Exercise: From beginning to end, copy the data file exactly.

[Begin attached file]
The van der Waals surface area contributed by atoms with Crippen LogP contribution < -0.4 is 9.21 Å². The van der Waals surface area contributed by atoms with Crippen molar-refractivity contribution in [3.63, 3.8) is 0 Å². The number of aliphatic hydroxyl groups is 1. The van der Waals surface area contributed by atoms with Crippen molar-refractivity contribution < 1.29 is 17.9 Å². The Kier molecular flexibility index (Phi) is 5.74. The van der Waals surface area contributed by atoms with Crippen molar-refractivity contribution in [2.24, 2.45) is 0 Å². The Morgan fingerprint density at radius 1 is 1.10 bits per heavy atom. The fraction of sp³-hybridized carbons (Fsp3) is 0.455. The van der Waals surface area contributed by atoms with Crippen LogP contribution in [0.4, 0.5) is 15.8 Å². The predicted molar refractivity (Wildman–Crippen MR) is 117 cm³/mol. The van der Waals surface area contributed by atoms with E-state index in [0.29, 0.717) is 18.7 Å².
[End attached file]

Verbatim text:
The van der Waals surface area contributed by atoms with Crippen LogP contribution < -0.4 is 9.21 Å². The van der Waals surface area contributed by atoms with Crippen molar-refractivity contribution in [3.63, 3.8) is 0 Å². The number of aliphatic hydroxyl groups is 1. The van der Waals surface area contributed by atoms with Crippen molar-refractivity contribution < 1.29 is 17.9 Å². The Kier molecular flexibility index (Phi) is 5.74. The van der Waals surface area contributed by atoms with Crippen molar-refractivity contribution in [2.24, 2.45) is 0 Å². The Morgan fingerprint density at radius 1 is 1.10 bits per heavy atom. The fraction of sp³-hybridized carbons (Fsp3) is 0.455. The van der Waals surface area contributed by atoms with Crippen LogP contribution in [0.4, 0.5) is 15.8 Å². The predicted molar refractivity (Wildman–Crippen MR) is 117 cm³/mol. The van der Waals surface area contributed by atoms with E-state index in [0.29, 0.717) is 18.7 Å².